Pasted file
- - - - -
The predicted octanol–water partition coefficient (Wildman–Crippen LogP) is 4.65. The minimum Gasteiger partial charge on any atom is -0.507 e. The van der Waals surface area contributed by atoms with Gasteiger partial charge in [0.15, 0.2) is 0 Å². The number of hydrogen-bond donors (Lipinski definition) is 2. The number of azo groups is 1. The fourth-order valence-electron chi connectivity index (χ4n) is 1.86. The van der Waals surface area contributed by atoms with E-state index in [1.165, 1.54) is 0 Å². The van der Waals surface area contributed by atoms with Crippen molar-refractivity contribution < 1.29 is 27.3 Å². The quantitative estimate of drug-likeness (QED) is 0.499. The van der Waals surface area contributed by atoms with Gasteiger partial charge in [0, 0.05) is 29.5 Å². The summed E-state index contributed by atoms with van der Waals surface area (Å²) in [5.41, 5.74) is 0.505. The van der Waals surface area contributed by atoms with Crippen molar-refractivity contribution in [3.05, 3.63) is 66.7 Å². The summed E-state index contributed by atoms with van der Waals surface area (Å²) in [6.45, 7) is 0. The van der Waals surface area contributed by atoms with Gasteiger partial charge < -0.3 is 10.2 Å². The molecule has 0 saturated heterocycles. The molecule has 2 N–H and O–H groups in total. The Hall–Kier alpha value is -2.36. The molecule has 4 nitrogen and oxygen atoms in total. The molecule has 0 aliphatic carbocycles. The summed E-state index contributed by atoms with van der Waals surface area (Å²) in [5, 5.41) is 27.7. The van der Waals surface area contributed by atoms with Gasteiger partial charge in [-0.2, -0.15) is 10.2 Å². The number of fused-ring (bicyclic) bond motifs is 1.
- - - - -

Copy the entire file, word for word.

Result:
The predicted octanol–water partition coefficient (Wildman–Crippen LogP) is 4.65. The minimum Gasteiger partial charge on any atom is -0.507 e. The van der Waals surface area contributed by atoms with Gasteiger partial charge in [0.15, 0.2) is 0 Å². The number of hydrogen-bond donors (Lipinski definition) is 2. The number of azo groups is 1. The fourth-order valence-electron chi connectivity index (χ4n) is 1.86. The van der Waals surface area contributed by atoms with E-state index in [1.165, 1.54) is 0 Å². The van der Waals surface area contributed by atoms with Crippen molar-refractivity contribution < 1.29 is 27.3 Å². The quantitative estimate of drug-likeness (QED) is 0.499. The van der Waals surface area contributed by atoms with Gasteiger partial charge in [0, 0.05) is 29.5 Å². The summed E-state index contributed by atoms with van der Waals surface area (Å²) in [5.41, 5.74) is 0.505. The van der Waals surface area contributed by atoms with Crippen molar-refractivity contribution in [3.05, 3.63) is 66.7 Å². The summed E-state index contributed by atoms with van der Waals surface area (Å²) in [6.45, 7) is 0. The van der Waals surface area contributed by atoms with Gasteiger partial charge < -0.3 is 10.2 Å². The molecule has 0 saturated heterocycles. The molecule has 2 N–H and O–H groups in total. The Hall–Kier alpha value is -2.36. The molecule has 4 nitrogen and oxygen atoms in total. The molecule has 0 aliphatic carbocycles. The summed E-state index contributed by atoms with van der Waals surface area (Å²) in [5, 5.41) is 27.7. The van der Waals surface area contributed by atoms with Gasteiger partial charge in [-0.2, -0.15) is 10.2 Å². The number of fused-ring (bicyclic) bond motifs is 1.